Managing director of the Washington Institute for Near East Policy Michael Singh believes that the Trump administration should hold out extending additional arms agreements, such as the new START Treaty, due to expire in 2021, to influence Russian behavior in other areas of security policy.
In line with these trends, US withdrawal from Open Skies can be interpreted as an attempt to force Russia back to the negotiating table on US terms. Quoted in The New York Times, President Trump stated: ”I think what’s going to happen is we’re going to pull out and they’re going to come back and want to make a deal”.
One could argue that the style of US withdrawal from Open Skies plays right into Moscow’s hands.
Secondly, in renegotiating arms control agreements, the US would like to increase China’s involvement. The US seems to need Russia’s help in coaxing Chinese participation. In other words, the disinterest in – and the dismantling of – the European security framework may serve larger American interests elsewhere, with little or no attention given to the potential impact on European allies.
One could argue that the style of US withdrawal from Open Skies plays right into Moscow’s hands. By simple staying in the treaty, the Kremlin wins a diplomatic victory (however small) and maintains an image of a participant willing to negotiate. Minimal Russian concessions made in early 2020 and European leader’s disapproval of the US withdrawal reinforce this image and paint US actions as callous.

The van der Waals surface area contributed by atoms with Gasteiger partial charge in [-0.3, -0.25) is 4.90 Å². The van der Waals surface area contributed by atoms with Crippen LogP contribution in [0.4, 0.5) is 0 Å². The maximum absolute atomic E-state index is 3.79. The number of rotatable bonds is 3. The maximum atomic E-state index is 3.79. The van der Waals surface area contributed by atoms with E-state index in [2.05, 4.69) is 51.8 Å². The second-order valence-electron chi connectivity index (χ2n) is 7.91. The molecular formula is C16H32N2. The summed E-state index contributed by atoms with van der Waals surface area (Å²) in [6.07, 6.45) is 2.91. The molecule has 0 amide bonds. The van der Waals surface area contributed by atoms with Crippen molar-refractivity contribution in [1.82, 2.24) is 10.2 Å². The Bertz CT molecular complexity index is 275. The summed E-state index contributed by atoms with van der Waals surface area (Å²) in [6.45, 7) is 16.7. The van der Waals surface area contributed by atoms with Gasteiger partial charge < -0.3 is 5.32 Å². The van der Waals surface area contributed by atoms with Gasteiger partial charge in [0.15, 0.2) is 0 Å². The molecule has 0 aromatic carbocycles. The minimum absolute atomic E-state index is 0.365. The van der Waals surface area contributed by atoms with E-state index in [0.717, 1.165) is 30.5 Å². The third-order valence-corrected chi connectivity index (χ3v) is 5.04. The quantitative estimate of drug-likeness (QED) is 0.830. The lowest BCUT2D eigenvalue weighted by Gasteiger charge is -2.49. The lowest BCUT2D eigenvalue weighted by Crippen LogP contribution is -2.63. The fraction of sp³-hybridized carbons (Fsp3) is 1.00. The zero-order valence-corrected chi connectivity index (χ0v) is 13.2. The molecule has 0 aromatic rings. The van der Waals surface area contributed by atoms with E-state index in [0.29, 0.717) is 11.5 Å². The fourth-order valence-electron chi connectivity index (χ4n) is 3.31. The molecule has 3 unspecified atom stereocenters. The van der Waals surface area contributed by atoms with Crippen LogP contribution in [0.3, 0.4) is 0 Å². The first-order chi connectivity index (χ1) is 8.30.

Finland and a Game with Rules
Head of the Political Department of the Ministry for Foreign Affairs of Finland Mikko Kinnunen stated that Open Skies is one of the most effective existing arms control agreements in Europe. He sees US withdrawal as an inconvenience specifically for the international rule-based security framework, which Finland favors.
Finnish Institute of International Affairs Senior Researcher Matti Pesu stated that for Finland Open Skies is a piece of ”European security architecture that has brought transparency, stability and trust to Europe”.
Even Finnish President Sauli Niinistö commented in 2020 that US negotiating strategy with Russia has bad optics. According to Niinistö, arms control continues to be a number one priority for Finland in international politics. The threat of losing existing conventional arms controls in Europe – or the rules of the game – is now more salient due to contemporary US negotiating tactics.